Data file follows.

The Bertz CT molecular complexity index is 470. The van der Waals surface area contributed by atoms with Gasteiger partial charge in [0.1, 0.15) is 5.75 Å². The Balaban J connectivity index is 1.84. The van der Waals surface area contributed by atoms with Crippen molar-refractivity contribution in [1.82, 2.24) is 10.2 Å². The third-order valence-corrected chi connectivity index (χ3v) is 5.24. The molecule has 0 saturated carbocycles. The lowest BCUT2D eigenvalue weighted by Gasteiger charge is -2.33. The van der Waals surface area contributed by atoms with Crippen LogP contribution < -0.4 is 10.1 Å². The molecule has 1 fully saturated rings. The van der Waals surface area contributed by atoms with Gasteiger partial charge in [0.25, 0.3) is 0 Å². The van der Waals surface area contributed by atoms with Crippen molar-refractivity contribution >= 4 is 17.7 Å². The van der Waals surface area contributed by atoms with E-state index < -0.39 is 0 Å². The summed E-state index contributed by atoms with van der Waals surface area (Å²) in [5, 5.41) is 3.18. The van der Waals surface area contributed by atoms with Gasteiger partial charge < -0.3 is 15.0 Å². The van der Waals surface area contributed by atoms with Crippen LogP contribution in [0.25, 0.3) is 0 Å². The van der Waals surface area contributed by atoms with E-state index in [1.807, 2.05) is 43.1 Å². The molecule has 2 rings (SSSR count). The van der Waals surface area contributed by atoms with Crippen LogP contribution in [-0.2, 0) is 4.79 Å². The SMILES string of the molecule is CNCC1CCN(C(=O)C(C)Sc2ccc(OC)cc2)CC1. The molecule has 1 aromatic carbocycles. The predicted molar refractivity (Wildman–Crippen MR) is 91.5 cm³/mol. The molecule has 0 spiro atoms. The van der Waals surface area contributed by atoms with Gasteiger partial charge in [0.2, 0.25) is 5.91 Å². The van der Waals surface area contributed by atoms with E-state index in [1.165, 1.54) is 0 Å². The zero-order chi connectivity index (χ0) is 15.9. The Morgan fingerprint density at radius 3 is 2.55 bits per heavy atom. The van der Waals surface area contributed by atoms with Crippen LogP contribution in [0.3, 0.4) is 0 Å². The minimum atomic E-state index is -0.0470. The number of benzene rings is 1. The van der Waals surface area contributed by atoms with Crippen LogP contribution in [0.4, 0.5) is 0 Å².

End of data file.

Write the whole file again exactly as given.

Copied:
The Bertz CT molecular complexity index is 470. The van der Waals surface area contributed by atoms with Gasteiger partial charge in [0.1, 0.15) is 5.75 Å². The Balaban J connectivity index is 1.84. The van der Waals surface area contributed by atoms with Crippen molar-refractivity contribution in [1.82, 2.24) is 10.2 Å². The third-order valence-corrected chi connectivity index (χ3v) is 5.24. The molecule has 0 saturated carbocycles. The lowest BCUT2D eigenvalue weighted by Gasteiger charge is -2.33. The van der Waals surface area contributed by atoms with Crippen LogP contribution < -0.4 is 10.1 Å². The molecule has 1 fully saturated rings. The van der Waals surface area contributed by atoms with Gasteiger partial charge in [0.25, 0.3) is 0 Å². The van der Waals surface area contributed by atoms with Crippen molar-refractivity contribution >= 4 is 17.7 Å². The van der Waals surface area contributed by atoms with E-state index < -0.39 is 0 Å². The summed E-state index contributed by atoms with van der Waals surface area (Å²) in [5, 5.41) is 3.18. The van der Waals surface area contributed by atoms with Gasteiger partial charge < -0.3 is 15.0 Å². The van der Waals surface area contributed by atoms with Crippen LogP contribution in [0.25, 0.3) is 0 Å². The van der Waals surface area contributed by atoms with E-state index in [1.807, 2.05) is 43.1 Å². The molecule has 2 rings (SSSR count). The van der Waals surface area contributed by atoms with Crippen LogP contribution in [-0.2, 0) is 4.79 Å². The SMILES string of the molecule is CNCC1CCN(C(=O)C(C)Sc2ccc(OC)cc2)CC1. The molecule has 1 aromatic carbocycles. The predicted molar refractivity (Wildman–Crippen MR) is 91.5 cm³/mol. The molecule has 0 spiro atoms. The van der Waals surface area contributed by atoms with Gasteiger partial charge in [0.2, 0.25) is 5.91 Å². The van der Waals surface area contributed by atoms with E-state index in [1.165, 1.54) is 0 Å². The zero-order chi connectivity index (χ0) is 15.9. The Morgan fingerprint density at radius 3 is 2.55 bits per heavy atom. The van der Waals surface area contributed by atoms with Crippen LogP contribution in [0.3, 0.4) is 0 Å². The minimum atomic E-state index is -0.0470. The number of benzene rings is 1. The van der Waals surface area contributed by atoms with Crippen LogP contribution in [0.4, 0.5) is 0 Å².